As you may be aware, the Drug Enforcement Administration (DEA) cut the production of prescription opioids by 25% in 2017. This was said to be partly due to declining demand, but the issue of prescription opioids has long since been a major concern in the US.
Approximately fourteen billion opioid pills are dispersed throughout the country each year. This dependence on the use of opioids can lead to tragic events; in 2014, 18, 893 people died as a result of prescription opioid abuse or overdose. The reduction in the production of prescription opioids has coincided with new prescription guidance from the Centers for Disease Control and Prevention (CDC). This guidance is aimed directly at reducing the number of deaths from opioid abuse. But, is this really the answer?
Taking opioid abuse from prescription to the street
Look at one very disturbing statistic, and you can see why reducing the number of prescription opioids dispensed is not a complete solution. This statistic is that, according to a study of 6,000 people which was revealed in 2017, in 2005 9% of new opioid users took heroin as their first opioid; by 2015 the figure had increased to over a third.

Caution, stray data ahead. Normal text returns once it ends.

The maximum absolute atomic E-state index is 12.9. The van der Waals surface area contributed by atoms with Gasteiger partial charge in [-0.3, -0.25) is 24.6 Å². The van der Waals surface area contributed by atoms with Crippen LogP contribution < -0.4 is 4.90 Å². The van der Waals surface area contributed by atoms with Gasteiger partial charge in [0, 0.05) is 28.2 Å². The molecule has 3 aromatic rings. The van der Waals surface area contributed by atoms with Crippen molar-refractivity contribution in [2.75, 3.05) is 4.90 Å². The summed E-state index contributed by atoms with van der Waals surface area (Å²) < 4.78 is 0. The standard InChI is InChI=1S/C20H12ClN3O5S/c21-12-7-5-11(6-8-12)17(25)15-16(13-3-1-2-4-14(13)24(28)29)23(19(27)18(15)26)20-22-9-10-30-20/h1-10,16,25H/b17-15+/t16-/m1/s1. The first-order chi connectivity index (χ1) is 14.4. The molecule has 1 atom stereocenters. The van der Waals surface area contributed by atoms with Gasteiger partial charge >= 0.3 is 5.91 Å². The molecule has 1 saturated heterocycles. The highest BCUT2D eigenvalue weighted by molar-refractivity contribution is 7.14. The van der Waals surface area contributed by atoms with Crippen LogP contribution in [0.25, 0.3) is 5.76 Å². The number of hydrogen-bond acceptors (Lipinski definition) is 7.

You can see from this information that reducing the availability of prescription opiods is not likely to prevent people from taking their first step towards addiction. In fact, it could simply be pushing people towards seeking their opiod fix from the street rather than the pharmacy. It’s important that the US government, and the powers that be, recognize this.
What is the solution?
Over the years, people have become used to the stories of unfortunate young kids who have become addicted to heroin through innocent enough dabbling with prescription opioids. It’s a lot easier for people who see their loved ones affected, and seek help and advice from experts such as The Recovery Village, to try and make excuses. The fact is that addiction is a disease, so excuses are not required; solutions are.
Reducing the number of prescription opioids that are available may help to reduce the number of people who become addicted to these pills, and the number that overdose on them. But it does not deal with the issue of opioid addiction. It simply moves the problem somewhere else; into the world of heroin.
Finding a solution is not easy; the problem is complex. But, any solution should take account of the reasons behind the addiction, and not just the supply of drugs. There are many issues in society that can lead a person to use drugs as a crutch, and become addicted. These issues include poverty, exclusion, and depression.
Until the root causes of addiction rates are addressed, the issue will remain. As we have shown in this article, users will move away from having the first experience with prescription opioids and head straight for using heroin. This could be a dangerous trend in opioid addiction.